Rental growth is slowing

Although rental growth may be slowing, rents have continued to rise in nominal terms across the board over both a five and a ten year time horizon.

Over the past five years the rental index has shown growth in Sydney (+23 per cent), Perth (+21 per cent), Melbourne (+15 per cent), Brisbane (+13 per cent), Darwin (+21 per cent), Hobart (+10 per cent) and Adelaide (+16 per cent).

Rental growth

Over 10 years the increase in capital city rent indices has been substantial

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Such is the nature of compounding growth.

Although rental growth ebbs and flows in cycles, it is this dynamic which ultimately tips the balance in favour of being a homeowner over a long term renter.

This is also why the “don’t buy a house” campaign, while probably well-meaning in its intention, was also likely to fail to gain traction in full.

In an inflationary economy rents are likely to continue increasing over the long term and therefore most Australians are likely to aspire to own an unencumbered home for the purposes of their retirement.

West End and South Brisbane are two suburbs in particular with a mass of new supply coming online.



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Pete Wargent is a Chartered Accountant, Chartered Secretary and has a Financial Planning Diploma. He’s achieved financial freedom at the age of 33 - as detailed in his book ‘Get a Financial Grip – A Simple Plan for Financial Freedom’. Pete now manages his investment portfolio, travels and works as a consultant in the finance industry from time to time. Visit his blog

'Rental growth is slowing' have 1 comment

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    April 29, 2015 @ 1:04 pm George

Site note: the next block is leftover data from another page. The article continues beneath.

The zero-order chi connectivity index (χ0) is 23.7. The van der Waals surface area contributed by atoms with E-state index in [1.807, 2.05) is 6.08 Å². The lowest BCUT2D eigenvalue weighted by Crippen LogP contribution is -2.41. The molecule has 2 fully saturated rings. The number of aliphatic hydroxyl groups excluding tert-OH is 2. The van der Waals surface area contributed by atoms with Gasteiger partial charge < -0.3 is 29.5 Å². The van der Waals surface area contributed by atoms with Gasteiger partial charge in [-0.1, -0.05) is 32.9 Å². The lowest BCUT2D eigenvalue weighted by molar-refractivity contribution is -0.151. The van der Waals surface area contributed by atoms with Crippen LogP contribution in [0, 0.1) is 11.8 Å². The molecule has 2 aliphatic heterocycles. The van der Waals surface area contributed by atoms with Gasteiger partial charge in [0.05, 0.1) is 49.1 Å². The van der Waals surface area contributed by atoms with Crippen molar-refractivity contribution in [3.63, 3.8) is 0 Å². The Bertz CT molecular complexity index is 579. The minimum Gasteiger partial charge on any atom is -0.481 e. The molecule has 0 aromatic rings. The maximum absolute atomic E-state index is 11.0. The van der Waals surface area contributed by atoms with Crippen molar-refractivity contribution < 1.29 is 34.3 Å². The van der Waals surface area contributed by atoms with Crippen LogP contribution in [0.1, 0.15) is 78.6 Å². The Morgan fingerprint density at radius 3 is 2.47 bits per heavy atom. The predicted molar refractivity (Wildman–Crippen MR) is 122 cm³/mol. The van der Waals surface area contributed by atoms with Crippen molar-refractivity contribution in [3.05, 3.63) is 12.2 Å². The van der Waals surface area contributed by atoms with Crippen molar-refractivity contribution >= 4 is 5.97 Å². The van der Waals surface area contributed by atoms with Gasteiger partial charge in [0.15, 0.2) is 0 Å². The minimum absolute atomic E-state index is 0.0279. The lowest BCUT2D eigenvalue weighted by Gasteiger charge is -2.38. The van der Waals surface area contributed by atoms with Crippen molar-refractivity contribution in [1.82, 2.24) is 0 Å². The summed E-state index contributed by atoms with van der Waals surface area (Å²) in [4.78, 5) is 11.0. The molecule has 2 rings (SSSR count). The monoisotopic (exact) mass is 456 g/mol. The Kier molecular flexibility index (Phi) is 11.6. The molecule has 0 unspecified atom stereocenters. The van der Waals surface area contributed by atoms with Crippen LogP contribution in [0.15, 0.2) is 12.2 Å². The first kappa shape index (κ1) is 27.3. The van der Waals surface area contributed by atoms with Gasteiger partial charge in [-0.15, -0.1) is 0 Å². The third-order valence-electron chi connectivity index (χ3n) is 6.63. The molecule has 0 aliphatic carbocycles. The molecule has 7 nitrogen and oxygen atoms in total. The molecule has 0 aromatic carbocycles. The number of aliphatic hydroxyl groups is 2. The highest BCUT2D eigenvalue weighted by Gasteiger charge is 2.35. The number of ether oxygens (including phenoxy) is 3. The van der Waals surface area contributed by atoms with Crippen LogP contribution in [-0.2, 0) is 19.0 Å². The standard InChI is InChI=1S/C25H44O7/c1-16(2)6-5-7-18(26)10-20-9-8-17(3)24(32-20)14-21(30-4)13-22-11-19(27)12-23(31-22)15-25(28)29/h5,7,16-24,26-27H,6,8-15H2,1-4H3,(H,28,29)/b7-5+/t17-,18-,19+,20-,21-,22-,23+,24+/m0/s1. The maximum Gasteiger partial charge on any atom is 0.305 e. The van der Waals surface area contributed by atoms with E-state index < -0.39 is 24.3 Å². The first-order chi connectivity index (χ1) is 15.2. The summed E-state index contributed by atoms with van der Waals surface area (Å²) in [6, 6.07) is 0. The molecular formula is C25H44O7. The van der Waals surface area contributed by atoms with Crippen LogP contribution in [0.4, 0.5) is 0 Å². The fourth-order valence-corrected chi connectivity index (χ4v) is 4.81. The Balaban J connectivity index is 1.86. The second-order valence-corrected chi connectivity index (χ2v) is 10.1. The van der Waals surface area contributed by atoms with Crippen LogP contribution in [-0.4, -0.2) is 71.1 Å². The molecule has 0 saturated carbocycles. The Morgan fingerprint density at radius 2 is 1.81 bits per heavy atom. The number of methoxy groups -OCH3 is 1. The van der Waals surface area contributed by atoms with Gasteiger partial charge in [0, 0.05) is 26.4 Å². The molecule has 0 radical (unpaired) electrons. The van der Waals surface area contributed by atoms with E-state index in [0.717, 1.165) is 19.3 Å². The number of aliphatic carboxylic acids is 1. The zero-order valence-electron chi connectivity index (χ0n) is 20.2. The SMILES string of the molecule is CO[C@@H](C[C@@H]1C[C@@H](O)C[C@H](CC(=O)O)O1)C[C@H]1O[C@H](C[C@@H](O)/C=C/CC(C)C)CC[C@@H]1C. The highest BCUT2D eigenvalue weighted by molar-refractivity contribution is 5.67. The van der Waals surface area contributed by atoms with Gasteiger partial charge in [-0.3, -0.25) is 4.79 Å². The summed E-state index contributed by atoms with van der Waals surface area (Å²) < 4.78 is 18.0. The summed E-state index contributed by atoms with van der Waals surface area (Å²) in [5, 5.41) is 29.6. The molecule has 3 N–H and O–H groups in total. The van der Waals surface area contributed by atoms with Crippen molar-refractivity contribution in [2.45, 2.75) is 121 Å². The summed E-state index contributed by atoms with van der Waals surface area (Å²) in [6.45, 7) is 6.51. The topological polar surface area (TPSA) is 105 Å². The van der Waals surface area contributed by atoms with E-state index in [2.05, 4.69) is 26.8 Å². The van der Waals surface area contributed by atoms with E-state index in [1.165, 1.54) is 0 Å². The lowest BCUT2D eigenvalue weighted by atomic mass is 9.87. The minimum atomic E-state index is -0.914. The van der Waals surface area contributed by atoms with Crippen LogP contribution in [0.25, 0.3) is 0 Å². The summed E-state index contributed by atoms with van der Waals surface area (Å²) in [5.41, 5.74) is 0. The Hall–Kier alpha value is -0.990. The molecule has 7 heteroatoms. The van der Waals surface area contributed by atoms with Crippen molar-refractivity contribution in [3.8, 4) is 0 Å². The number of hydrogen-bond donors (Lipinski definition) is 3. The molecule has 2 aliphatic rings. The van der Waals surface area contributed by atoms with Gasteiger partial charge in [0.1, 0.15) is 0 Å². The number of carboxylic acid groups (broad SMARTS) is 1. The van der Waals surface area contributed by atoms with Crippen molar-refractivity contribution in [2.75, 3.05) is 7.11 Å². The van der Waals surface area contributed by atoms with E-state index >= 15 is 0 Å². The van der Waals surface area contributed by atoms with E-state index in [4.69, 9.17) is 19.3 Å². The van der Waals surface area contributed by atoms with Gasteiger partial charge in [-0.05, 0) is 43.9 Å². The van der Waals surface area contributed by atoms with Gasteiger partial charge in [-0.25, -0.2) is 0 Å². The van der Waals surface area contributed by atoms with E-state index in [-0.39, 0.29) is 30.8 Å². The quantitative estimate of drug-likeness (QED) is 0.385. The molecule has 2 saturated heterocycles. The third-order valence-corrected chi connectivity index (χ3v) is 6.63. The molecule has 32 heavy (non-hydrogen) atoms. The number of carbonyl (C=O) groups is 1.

I have been shouting from the roofs for the last 2 years that rental growth has not just slowed down but stalled completely and even gone backwards over the last 2-3 years in many areas of Sydney. In Randwick you can now rent 2 bedroom units for $450 – $550pw which previously rented for $600-$700pw. In Kogarah where unit prices have doubled since 2009, the rent of $390pw which I achieved in 2009 clambered up to just $420 in the space of 5 whole years, only to fall back to $410 this year when it was re-let. In Guildford the unit I purchased 2.5 years ago and which was let for $390pw fell back to $370pw last year when it was re-let. So as more and more investors enter the property market so does the rental stock increase and so does downward pressure on rents. It happens religiously during every property boom. Many people are speculating on what will bring Sydney’s booming property market undone but none have identified the problem with rents stalling or falling, vacancies increasing and time to let increasing dramatically from practically zero to 4 or 6 weeks. Witness all the TO LET signs around and how long they stay up. I have even seen some agents advertise 1st week rent free – a ploy not seen since the rental glut of the early 2000s which followed the preceding property boom. So combine falling rental income with higher land taxes and ever increasing strata levies and you start to get an ever increasing gap between rental income and outgoings. Throw in increasing unemployment (affects both tenants and landlords) and there is your recipe for disaster, even without increasing interest rates and removing negative gearing. Hence this slowing rental growth to the point of being negative is a SERIOUS problem!


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